I am blessed, or lucky, or spoiled (pick your term) to live my life through books. They fill up both my working life and a good chunk of my free time.
In the course of working in review industry, though, I’ve gotten perhaps too comfortable expecting special access to titles—in particular, to advance reading copies (ARCs) of exciting forthcoming books.
My reading life was previously less than organized. I happened upon my next titles at libraries or bookstores, or they were assigned to me, or I midnight-shopped for them on Amazon. Now, my TBR is arranged around the expectation of ARCs, which are both free and available early. (So, I’m gonna go with spoiled.)
But you can’t always get the exact ARC you’re looking for. Indeed, sometimes it seems that the universe is trying to keep me humble by withholding the books I crave most.
Case in point: at four different trade shows this year, I arrived with one specific ARC goal in mind.
And at all four shows, I left with bags full of books—flush with titles, my shelves runneth over, just teeming with rich new reading opportunities!—but without the one title I arrived yearning for.
Let’s get the specific laments out of the way:
Only Human by Sylvain Neuvel
I came for it first at midwinter ALA, having just finished Waking Gods in a hungry rush. I was eager to know what happened next—to follow the shocked few folks in Themis to, it seemed, a new planet (?).
Still, it didn’t occur to me until two days into the show to rush over to Random House and ask for the ARC; by then, the stacks of ARCs that the publisher brought had already been meted out to lucky librarians. My loss. I waited patiently until PLA, right before the book’s release, but was thwarted again. (A pre-order provided my fix, but man, waiting months longer than I necessarily had to for that last installment was painful.)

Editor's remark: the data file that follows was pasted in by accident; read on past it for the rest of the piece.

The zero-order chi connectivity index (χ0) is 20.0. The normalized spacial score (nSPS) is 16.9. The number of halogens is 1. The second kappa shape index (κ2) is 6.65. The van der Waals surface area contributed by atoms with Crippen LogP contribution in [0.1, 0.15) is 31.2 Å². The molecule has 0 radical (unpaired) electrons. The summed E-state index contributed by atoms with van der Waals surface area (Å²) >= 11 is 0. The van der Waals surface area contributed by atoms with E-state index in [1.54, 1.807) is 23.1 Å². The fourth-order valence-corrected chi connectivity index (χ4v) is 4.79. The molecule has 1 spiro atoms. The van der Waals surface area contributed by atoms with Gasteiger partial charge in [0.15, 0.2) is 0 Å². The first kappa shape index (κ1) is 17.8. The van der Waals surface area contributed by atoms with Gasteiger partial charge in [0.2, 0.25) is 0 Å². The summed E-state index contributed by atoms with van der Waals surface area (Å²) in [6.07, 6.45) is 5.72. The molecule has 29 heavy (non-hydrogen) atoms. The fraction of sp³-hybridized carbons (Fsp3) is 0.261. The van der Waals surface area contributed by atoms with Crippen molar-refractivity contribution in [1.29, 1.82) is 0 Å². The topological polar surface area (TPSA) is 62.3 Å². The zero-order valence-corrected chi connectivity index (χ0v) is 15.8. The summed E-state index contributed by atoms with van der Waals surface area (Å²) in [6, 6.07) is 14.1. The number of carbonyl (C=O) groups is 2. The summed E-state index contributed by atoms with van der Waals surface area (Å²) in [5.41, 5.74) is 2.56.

A Stone for Sascha by Aaron Becker
Aaron Becker was on site at TLA to sign this one, which I desperately wanted for my nephew. Becker produces beautiful wordless picture books; letting early readers provide the words to the stories themselves is an awesome, individualized reading experience. I rearranged my schedule on the day of our departure to arrive back on the trade show floor in time for the signing…but showed up just after the last book was passed out. Bummer.
Unsheltered by Barbara Kingsolver
Another title I wasn’t looking for for myself, but as a gift for my mom, who loves Barbara Kingsolver. I realized that it was present at ALA just a bit too late. I’m at these shows to work, first and foremost; ARCs are collected on breaks. I had my running shoes ready, but by the time I made it over to HarperCollins, copies were long gone. Alas.
It’s not necessarily bad that I’ve been thrown off course this way, and that it has happened repeatedly. Being denied these freebies, I was prompted to do something rare for me: actually pay for the books, like most other readers on Earth. They may, in fact, be the only three books I purchased new this year. And all three authors deserve those sales.
Nevertheless, I’m left pining for those versions of the titles that weren’t: the ARCs, on their less final, less than perfect paper, marred and made non-collectible thanks to the ARC stamp, and yet somehow particularly prized.
I know you can’t always get what you want, when you want it. And yet. And yet.
As a parting lesson for library and book conference attendees: know what’s coming out ahead of schedule, so that you can hit the trade show floor with a plan. If you don’t see the title you’re looking for at the publisher’s booth, ask (sometimes they reserve copies, or will release a copy early). Know what you’re looking for and grab it as soon as you can. Show up at signings as early as possible so that copies don’t run out while you’re in the middle of the line. There are ways not to miss the titles you’re most anticipating; if you’re an attendee in particular, most books are readily within reach. Be strategic, be early, and read happily.